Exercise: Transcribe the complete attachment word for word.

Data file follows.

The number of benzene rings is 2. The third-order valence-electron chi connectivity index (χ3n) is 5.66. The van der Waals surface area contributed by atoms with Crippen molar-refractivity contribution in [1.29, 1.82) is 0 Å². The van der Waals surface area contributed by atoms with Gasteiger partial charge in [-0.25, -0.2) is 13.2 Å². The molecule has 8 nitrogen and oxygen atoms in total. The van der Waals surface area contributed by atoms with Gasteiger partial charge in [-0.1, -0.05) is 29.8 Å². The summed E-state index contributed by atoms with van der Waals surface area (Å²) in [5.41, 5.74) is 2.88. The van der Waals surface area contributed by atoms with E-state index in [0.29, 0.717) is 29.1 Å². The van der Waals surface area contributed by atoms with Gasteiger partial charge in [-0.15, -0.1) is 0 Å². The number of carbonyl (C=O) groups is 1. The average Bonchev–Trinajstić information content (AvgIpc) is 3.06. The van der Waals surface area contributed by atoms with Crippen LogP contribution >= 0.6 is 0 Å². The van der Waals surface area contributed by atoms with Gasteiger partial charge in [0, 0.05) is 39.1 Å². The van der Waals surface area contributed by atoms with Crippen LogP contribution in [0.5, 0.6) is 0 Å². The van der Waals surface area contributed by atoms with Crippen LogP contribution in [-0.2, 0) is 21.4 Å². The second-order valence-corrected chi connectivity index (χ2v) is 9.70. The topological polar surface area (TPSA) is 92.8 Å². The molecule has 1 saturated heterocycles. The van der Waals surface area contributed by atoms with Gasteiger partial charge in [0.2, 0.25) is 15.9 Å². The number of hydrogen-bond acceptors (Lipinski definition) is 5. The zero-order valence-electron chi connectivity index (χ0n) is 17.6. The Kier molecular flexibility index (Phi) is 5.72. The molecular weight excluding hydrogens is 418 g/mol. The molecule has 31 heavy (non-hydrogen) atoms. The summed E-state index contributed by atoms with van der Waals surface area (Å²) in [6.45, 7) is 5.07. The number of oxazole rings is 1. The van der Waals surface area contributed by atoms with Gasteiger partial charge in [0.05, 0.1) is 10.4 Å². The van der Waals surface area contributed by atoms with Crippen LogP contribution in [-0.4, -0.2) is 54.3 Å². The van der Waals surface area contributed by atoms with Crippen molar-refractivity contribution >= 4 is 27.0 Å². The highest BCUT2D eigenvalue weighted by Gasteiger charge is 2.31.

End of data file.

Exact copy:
The number of benzene rings is 2. The third-order valence-electron chi connectivity index (χ3n) is 5.66. The van der Waals surface area contributed by atoms with Crippen molar-refractivity contribution in [1.29, 1.82) is 0 Å². The van der Waals surface area contributed by atoms with Gasteiger partial charge in [-0.25, -0.2) is 13.2 Å². The molecule has 8 nitrogen and oxygen atoms in total. The van der Waals surface area contributed by atoms with Gasteiger partial charge in [-0.1, -0.05) is 29.8 Å². The summed E-state index contributed by atoms with van der Waals surface area (Å²) in [5.41, 5.74) is 2.88. The van der Waals surface area contributed by atoms with E-state index in [0.29, 0.717) is 29.1 Å². The van der Waals surface area contributed by atoms with Gasteiger partial charge in [-0.15, -0.1) is 0 Å². The number of carbonyl (C=O) groups is 1. The average Bonchev–Trinajstić information content (AvgIpc) is 3.06. The van der Waals surface area contributed by atoms with Crippen LogP contribution >= 0.6 is 0 Å². The van der Waals surface area contributed by atoms with Gasteiger partial charge in [0, 0.05) is 39.1 Å². The van der Waals surface area contributed by atoms with Crippen LogP contribution in [0.5, 0.6) is 0 Å². The van der Waals surface area contributed by atoms with Crippen LogP contribution in [-0.2, 0) is 21.4 Å². The second-order valence-corrected chi connectivity index (χ2v) is 9.70. The topological polar surface area (TPSA) is 92.8 Å². The molecule has 1 saturated heterocycles. The van der Waals surface area contributed by atoms with Gasteiger partial charge in [0.2, 0.25) is 15.9 Å². The number of hydrogen-bond acceptors (Lipinski definition) is 5. The zero-order valence-electron chi connectivity index (χ0n) is 17.6. The Kier molecular flexibility index (Phi) is 5.72. The molecular weight excluding hydrogens is 418 g/mol. The molecule has 31 heavy (non-hydrogen) atoms. The summed E-state index contributed by atoms with van der Waals surface area (Å²) in [6.45, 7) is 5.07. The number of oxazole rings is 1. The van der Waals surface area contributed by atoms with Gasteiger partial charge in [0.05, 0.1) is 10.4 Å². The van der Waals surface area contributed by atoms with Crippen LogP contribution in [-0.4, -0.2) is 54.3 Å². The van der Waals surface area contributed by atoms with Crippen molar-refractivity contribution >= 4 is 27.0 Å². The highest BCUT2D eigenvalue weighted by Gasteiger charge is 2.31.